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Hummingbirds we don't see

In a moment

CHINA | Thursday, 15 May 2014 | Views [167] | Scholarship Entry

Plain. Real, I’m not making this up. Because this would be easier to forget. If one could.

The Taiwan-style fried chicken sizzles in its paper packet, two sets of wood picks digging their way in and out. I half concentrate on surroundings, half on the relief that wanders its way through my mouth, as I swerve my legs in and out of machine and human traffic. Horns blare all around me threatening to make my ear drums elderly. Smoke rises from the heat of day mixed in with fumes. The sun starts to creep down over head. My friend just meters in front, leads the way through what should be a messy Thailand or Vietnam.

A quick step'n a jump over a rail track and I look on with astonishment at the wheelchair line full of capable walkers. Ants of black and white suits, peppered full of funky colored adolescents file their way into the subway we are avoiding. Some stare back at me, the foreigner, one of many in this spot. But no one stares at the object; from which over all the chaotic noise, I am suddenly drawn to:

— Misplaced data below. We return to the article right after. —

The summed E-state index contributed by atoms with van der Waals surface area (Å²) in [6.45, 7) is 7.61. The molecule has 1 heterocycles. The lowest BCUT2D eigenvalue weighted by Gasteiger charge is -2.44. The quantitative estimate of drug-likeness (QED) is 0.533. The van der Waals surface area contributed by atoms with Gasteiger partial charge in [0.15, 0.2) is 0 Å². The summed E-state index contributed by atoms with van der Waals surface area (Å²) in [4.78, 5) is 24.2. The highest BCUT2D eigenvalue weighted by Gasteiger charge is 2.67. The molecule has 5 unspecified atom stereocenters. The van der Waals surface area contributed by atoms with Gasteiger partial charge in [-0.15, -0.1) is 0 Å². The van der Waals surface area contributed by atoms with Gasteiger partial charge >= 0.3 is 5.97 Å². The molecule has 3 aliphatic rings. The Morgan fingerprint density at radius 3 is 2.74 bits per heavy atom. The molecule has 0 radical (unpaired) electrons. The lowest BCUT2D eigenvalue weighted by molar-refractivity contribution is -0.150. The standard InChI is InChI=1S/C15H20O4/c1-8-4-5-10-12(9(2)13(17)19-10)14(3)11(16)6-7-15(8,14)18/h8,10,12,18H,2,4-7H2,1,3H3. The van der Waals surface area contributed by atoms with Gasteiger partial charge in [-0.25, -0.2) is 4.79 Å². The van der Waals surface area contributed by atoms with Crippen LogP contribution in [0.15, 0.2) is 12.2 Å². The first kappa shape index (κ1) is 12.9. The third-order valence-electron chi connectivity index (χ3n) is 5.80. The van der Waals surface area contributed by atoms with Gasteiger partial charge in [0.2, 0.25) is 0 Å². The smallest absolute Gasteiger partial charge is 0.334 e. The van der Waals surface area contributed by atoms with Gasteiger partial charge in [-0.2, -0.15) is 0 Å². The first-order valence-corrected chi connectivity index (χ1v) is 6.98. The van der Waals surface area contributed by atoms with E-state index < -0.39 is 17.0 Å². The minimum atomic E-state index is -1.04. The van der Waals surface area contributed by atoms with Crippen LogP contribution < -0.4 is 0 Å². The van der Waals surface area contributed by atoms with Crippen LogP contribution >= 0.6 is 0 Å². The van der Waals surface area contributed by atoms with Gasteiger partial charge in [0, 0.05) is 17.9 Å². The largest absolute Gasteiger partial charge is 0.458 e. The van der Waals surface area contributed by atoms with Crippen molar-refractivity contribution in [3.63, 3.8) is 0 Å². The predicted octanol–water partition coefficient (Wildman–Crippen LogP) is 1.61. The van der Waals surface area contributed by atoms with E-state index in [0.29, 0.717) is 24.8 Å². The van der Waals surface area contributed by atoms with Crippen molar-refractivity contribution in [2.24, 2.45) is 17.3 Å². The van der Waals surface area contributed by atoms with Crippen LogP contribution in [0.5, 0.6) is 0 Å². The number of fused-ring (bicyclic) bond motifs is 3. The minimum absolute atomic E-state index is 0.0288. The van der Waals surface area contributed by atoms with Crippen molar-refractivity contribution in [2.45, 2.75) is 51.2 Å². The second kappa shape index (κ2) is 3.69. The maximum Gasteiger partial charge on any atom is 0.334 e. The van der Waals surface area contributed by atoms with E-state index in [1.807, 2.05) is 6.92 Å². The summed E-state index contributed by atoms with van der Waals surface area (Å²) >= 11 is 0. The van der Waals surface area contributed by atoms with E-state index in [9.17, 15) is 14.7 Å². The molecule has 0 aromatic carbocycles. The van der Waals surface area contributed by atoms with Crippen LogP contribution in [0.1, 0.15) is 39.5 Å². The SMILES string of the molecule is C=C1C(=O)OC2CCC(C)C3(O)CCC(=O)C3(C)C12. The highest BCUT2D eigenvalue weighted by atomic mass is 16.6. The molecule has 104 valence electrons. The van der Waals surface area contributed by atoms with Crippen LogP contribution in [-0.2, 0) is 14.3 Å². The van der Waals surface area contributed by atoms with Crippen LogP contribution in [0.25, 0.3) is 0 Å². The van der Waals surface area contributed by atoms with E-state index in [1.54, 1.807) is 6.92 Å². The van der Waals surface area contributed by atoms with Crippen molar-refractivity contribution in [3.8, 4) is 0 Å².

A soft voice over a microphone that catches my ears. Sad small soft incomprehensible yet lovable notes tune their way out of a small scrawl of a girl. Sitting in sack cloth and Beijing ashes, her dark skin and big pupils stare routinely out into the crowd that pass her by. Pointed bones, nutrition-less muscles, a mic the measure of her face; she hesitantly but continuously hums her song like a hummingbird. A dirty jewel in the middle of chaos.

An old long-bearded man sits behind her donning a beggars’ outfit, his face weather beaten by the years. As everything stops into slow motion, her doe eyes catch mine. They say nothing; but look straight into me. I see straight back into her. Emptiness. Hopelessness.

I have seen them before but not like this. My work means I know she is not his child and that a gang would likely jump me if I tried to snatch her. But for a brief moment, I consider it. Stopped dead in my tracks, people push by, yet I can’t move. But she has. Moved on. She is already back facing the other way. An eerie smile reaches the old man’s lips and I can feel my heart pounding his head into the ground as I snatch her away.

Then I am back in my body. My friend is gone. So like the hypocrite I am, I move on, back in with the rest of the crowd that don’t care. I catch up. My friend just meters in front, leads the way through what should be a messy Thailand or Vietnam. But it is just rush hour as usual in WuDaoKou, Beijing’s North West end.

Tags: 2014 Travel Writing Scholarship - Euro Roadtrip

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